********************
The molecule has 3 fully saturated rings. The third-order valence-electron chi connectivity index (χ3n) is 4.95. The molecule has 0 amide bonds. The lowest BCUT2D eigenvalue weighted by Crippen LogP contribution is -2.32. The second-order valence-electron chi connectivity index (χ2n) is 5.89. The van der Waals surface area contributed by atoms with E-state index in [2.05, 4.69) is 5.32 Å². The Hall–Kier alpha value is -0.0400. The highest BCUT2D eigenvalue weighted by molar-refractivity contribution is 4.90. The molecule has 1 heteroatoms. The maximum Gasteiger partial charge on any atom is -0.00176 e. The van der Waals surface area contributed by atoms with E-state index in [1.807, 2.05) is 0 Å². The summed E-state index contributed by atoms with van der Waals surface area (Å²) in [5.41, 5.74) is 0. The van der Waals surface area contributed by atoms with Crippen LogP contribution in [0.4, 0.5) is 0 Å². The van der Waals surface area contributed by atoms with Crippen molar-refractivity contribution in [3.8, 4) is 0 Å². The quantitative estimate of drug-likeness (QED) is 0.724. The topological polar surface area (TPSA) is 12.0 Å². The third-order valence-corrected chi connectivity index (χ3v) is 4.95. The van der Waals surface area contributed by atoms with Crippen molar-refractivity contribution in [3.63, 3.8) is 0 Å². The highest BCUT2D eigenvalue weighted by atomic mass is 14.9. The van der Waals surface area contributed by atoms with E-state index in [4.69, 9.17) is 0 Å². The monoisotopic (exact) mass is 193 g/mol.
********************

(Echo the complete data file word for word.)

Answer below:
The molecule has 3 fully saturated rings. The third-order valence-electron chi connectivity index (χ3n) is 4.95. The molecule has 0 amide bonds. The lowest BCUT2D eigenvalue weighted by Crippen LogP contribution is -2.32. The second-order valence-electron chi connectivity index (χ2n) is 5.89. The van der Waals surface area contributed by atoms with E-state index in [2.05, 4.69) is 5.32 Å². The Hall–Kier alpha value is -0.0400. The highest BCUT2D eigenvalue weighted by molar-refractivity contribution is 4.90. The molecule has 1 heteroatoms. The maximum Gasteiger partial charge on any atom is -0.00176 e. The van der Waals surface area contributed by atoms with E-state index in [1.807, 2.05) is 0 Å². The summed E-state index contributed by atoms with van der Waals surface area (Å²) in [5.41, 5.74) is 0. The van der Waals surface area contributed by atoms with Crippen LogP contribution in [0.4, 0.5) is 0 Å². The van der Waals surface area contributed by atoms with Crippen molar-refractivity contribution in [3.8, 4) is 0 Å². The quantitative estimate of drug-likeness (QED) is 0.724. The topological polar surface area (TPSA) is 12.0 Å². The third-order valence-corrected chi connectivity index (χ3v) is 4.95. The van der Waals surface area contributed by atoms with Crippen molar-refractivity contribution in [3.63, 3.8) is 0 Å². The highest BCUT2D eigenvalue weighted by atomic mass is 14.9. The van der Waals surface area contributed by atoms with E-state index in [4.69, 9.17) is 0 Å². The monoisotopic (exact) mass is 193 g/mol.